Unlocking the Mystery of Life

UnlockingMysterySuggested by David Ray • Using computer animation, “Unlocking the Mystery of Life” transports you into the interior of the living cell to explore systems and machines that bear the unmistakable hallmarks of design. Discover the intricacy of a microscopic bacterial rotary motor, which spins at 100,000 rpm.
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2 Responses to Unlocking the Mystery of Life

  1. Brad Nelson Brad Nelson says:

    Thanks for the recommendation, David. I rented this last night from Amazon for two bucks. For less than an order of large fries, you, too, can become biologically literate.

    Well, that’s not the actual subtitle of this video, but it could have been. First off, I learned how to pronounce “Behe.” I wasn’t sure if it was “BEE-hee” or the more Germanic “BAY-hee”. It is the former.

    Paul Nelson, Stephen Meyer, Michael BEE-hee, William Dembski (I had pictured him as an older guy, not a yute) and others touch on many of the main problems with the theory of neo-Darwinism. A good introduction to all of these issues can be found in Meyer’s 512-page book, Darwin’s Doubt. Indeed, having read that (and others) before viewing this video, it’s difficult to make a judgment on whether this video deals with any of these issues in enough depth to make them real. But it’s certainly a starting point for further reading.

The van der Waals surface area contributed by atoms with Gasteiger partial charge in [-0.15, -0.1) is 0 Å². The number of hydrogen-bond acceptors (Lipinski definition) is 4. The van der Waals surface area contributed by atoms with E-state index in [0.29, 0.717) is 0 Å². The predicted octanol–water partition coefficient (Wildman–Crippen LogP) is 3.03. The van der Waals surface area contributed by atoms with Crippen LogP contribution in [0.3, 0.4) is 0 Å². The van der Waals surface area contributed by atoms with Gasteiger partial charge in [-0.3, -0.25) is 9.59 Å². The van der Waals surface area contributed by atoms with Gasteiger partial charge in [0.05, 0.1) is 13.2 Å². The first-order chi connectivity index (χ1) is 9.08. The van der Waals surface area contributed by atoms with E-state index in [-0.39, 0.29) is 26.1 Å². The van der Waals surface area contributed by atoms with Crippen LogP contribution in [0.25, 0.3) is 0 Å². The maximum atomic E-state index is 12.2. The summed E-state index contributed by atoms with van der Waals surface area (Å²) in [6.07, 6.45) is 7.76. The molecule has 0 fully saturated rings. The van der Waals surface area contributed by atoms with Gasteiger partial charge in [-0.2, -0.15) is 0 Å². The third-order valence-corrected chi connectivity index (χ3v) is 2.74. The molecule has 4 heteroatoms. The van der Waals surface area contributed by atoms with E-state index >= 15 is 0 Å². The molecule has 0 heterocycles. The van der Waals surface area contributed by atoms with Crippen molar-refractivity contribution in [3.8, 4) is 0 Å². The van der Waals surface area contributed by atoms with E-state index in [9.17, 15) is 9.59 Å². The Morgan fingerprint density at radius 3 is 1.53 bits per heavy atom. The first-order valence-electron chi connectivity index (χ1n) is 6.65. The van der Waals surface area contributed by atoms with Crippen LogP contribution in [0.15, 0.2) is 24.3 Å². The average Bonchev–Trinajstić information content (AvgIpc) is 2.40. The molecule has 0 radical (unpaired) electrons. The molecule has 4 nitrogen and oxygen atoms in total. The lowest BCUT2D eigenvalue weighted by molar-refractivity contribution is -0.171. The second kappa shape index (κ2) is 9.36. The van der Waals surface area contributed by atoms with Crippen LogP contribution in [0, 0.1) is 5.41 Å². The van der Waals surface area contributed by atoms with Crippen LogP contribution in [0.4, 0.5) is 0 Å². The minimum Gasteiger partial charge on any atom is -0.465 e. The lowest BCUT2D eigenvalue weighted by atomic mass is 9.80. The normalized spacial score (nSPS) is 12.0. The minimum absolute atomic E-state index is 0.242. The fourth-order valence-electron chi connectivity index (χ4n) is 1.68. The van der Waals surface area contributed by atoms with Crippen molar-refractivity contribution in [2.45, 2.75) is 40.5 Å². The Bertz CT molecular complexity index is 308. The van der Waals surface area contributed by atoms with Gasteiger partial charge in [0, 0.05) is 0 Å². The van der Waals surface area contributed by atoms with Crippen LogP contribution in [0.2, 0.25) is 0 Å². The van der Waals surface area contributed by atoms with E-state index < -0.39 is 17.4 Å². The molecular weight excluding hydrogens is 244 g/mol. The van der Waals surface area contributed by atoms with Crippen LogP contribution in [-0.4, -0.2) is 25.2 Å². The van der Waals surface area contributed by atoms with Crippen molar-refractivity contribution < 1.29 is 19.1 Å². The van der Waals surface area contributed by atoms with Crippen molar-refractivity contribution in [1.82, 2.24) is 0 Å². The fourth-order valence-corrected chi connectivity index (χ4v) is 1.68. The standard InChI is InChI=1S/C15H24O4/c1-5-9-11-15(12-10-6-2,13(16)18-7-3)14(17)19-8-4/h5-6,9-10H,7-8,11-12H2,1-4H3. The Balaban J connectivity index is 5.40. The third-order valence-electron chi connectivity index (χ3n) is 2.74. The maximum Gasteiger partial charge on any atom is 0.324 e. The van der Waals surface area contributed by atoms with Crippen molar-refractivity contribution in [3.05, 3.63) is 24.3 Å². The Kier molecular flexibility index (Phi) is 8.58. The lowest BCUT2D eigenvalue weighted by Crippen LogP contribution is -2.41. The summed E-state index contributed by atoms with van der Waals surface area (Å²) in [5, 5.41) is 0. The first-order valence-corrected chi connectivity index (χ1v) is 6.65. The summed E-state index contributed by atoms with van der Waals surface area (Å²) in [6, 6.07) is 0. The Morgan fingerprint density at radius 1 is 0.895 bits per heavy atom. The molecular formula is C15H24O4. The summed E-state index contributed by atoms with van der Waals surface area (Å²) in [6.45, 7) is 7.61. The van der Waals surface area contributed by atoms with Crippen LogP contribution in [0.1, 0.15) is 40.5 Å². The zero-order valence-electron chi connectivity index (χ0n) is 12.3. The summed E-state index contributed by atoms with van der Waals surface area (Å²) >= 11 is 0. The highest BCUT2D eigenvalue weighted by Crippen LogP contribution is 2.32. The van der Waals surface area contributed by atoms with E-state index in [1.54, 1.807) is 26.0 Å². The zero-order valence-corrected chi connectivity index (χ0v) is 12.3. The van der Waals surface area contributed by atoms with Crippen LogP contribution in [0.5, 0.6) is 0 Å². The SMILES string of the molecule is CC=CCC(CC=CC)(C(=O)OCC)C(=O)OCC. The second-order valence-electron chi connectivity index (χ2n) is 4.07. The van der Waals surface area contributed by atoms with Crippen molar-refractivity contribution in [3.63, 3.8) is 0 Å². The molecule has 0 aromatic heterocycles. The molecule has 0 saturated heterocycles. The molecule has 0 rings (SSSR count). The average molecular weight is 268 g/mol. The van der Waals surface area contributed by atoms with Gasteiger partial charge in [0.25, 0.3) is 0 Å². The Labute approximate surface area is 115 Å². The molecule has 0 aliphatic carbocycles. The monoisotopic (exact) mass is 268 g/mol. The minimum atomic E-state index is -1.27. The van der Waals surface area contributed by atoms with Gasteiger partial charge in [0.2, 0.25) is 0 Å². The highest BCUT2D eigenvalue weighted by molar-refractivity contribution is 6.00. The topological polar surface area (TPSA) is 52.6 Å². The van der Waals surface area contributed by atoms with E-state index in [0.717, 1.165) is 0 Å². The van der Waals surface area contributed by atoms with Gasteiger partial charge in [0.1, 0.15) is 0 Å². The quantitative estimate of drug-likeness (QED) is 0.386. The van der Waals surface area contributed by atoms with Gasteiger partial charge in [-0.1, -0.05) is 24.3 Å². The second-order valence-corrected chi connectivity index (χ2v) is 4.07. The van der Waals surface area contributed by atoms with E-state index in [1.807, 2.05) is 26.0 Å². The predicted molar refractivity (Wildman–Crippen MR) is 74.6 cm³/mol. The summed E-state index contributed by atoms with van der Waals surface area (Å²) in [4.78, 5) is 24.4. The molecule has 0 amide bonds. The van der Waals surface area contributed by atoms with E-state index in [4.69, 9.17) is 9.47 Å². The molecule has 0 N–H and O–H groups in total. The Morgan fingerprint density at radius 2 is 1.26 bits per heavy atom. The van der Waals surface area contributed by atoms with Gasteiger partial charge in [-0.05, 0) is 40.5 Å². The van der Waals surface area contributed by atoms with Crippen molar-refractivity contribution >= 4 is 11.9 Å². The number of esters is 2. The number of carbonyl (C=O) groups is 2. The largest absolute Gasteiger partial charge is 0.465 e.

This presentation is more than worth the two bucks to rent. And there is some good animation starting at about the 47 minute mark. I urge the Discovery Institute (who is deeply involved in this film) to put out a film showing and explaining (to the extent that we understand it) the various cellular processes. Forget neo-Darwinism and its magical thinking. Just show what occurs inside the cell. That in itself is a powerful argument for something other than dumb, random, mutation-generated evolution.

    • David Ray says:

      Glad you enjoyed it. My copy found it’s way to the local library.
      It was the RNA section that I found most enlightening. I’ve forgotten who the author was who no longer stands by his book “Chemical Evolution”. He was given a simple challenge by one of his students concerning what authored the beginning stages of that evolution. Rare are the professors that are meek enough to examine their own beliefs. (Naturally his book is still for sale.)

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